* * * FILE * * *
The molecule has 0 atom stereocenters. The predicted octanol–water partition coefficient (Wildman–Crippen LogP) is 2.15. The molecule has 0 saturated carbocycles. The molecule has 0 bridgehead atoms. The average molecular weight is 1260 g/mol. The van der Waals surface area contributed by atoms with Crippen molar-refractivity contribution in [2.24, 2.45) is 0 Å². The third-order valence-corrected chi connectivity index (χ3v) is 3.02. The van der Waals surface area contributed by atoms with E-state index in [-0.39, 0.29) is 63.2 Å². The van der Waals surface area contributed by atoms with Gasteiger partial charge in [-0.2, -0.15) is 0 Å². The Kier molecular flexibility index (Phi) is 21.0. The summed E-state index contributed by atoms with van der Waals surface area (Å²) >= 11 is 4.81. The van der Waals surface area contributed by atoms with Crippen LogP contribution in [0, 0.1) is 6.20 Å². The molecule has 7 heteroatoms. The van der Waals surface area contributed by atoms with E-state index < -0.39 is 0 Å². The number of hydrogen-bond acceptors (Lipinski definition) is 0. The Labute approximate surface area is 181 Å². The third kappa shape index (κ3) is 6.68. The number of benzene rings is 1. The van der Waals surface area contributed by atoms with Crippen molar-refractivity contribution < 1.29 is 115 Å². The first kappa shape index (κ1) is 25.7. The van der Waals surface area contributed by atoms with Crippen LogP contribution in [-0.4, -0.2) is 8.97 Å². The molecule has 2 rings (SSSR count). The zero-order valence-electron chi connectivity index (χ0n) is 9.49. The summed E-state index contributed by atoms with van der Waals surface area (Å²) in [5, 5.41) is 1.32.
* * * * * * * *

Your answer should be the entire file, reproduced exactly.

The molecule has 0 atom stereocenters. The predicted octanol–water partition coefficient (Wildman–Crippen LogP) is 2.15. The molecule has 0 saturated carbocycles. The molecule has 0 bridgehead atoms. The average molecular weight is 1260 g/mol. The van der Waals surface area contributed by atoms with Crippen molar-refractivity contribution in [2.24, 2.45) is 0 Å². The third-order valence-corrected chi connectivity index (χ3v) is 3.02. The van der Waals surface area contributed by atoms with E-state index in [-0.39, 0.29) is 63.2 Å². The van der Waals surface area contributed by atoms with Gasteiger partial charge in [-0.2, -0.15) is 0 Å². The Kier molecular flexibility index (Phi) is 21.0. The summed E-state index contributed by atoms with van der Waals surface area (Å²) >= 11 is 4.81. The van der Waals surface area contributed by atoms with Crippen LogP contribution in [0, 0.1) is 6.20 Å². The molecule has 7 heteroatoms. The van der Waals surface area contributed by atoms with E-state index < -0.39 is 0 Å². The number of hydrogen-bond acceptors (Lipinski definition) is 0. The Labute approximate surface area is 181 Å². The third kappa shape index (κ3) is 6.68. The number of benzene rings is 1. The van der Waals surface area contributed by atoms with Crippen molar-refractivity contribution < 1.29 is 115 Å². The first kappa shape index (κ1) is 25.7. The van der Waals surface area contributed by atoms with Crippen LogP contribution in [-0.4, -0.2) is 8.97 Å². The molecule has 2 rings (SSSR count). The zero-order valence-electron chi connectivity index (χ0n) is 9.49. The summed E-state index contributed by atoms with van der Waals surface area (Å²) in [5, 5.41) is 1.32.